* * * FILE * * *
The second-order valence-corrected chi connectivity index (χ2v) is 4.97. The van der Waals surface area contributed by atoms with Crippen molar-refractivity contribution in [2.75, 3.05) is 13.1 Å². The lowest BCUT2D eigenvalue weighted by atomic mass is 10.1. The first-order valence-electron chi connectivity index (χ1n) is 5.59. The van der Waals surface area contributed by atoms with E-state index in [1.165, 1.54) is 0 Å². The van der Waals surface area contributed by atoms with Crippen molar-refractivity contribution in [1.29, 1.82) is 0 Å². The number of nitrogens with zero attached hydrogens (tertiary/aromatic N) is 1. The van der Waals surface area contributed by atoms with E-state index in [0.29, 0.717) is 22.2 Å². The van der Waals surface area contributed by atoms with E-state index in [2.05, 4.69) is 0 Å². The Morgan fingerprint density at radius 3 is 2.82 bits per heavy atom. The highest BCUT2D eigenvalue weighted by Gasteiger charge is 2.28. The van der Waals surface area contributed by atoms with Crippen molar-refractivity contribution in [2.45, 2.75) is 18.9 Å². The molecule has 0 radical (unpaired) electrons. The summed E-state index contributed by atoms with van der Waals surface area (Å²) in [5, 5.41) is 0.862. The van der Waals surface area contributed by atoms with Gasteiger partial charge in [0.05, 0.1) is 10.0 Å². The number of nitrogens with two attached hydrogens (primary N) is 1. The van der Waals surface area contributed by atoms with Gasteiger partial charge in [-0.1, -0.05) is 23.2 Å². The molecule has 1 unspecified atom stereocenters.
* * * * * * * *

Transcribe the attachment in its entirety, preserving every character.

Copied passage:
The second-order valence-corrected chi connectivity index (χ2v) is 4.97. The van der Waals surface area contributed by atoms with Crippen molar-refractivity contribution in [2.75, 3.05) is 13.1 Å². The lowest BCUT2D eigenvalue weighted by atomic mass is 10.1. The first-order valence-electron chi connectivity index (χ1n) is 5.59. The van der Waals surface area contributed by atoms with E-state index in [1.165, 1.54) is 0 Å². The van der Waals surface area contributed by atoms with Crippen molar-refractivity contribution in [1.29, 1.82) is 0 Å². The number of nitrogens with zero attached hydrogens (tertiary/aromatic N) is 1. The van der Waals surface area contributed by atoms with E-state index in [0.29, 0.717) is 22.2 Å². The van der Waals surface area contributed by atoms with E-state index in [2.05, 4.69) is 0 Å². The Morgan fingerprint density at radius 3 is 2.82 bits per heavy atom. The highest BCUT2D eigenvalue weighted by Gasteiger charge is 2.28. The van der Waals surface area contributed by atoms with Crippen molar-refractivity contribution in [2.45, 2.75) is 18.9 Å². The molecule has 0 radical (unpaired) electrons. The summed E-state index contributed by atoms with van der Waals surface area (Å²) in [5, 5.41) is 0.862. The van der Waals surface area contributed by atoms with Gasteiger partial charge in [0.05, 0.1) is 10.0 Å². The number of nitrogens with two attached hydrogens (primary N) is 1. The van der Waals surface area contributed by atoms with Gasteiger partial charge in [-0.1, -0.05) is 23.2 Å². The molecule has 1 unspecified atom stereocenters.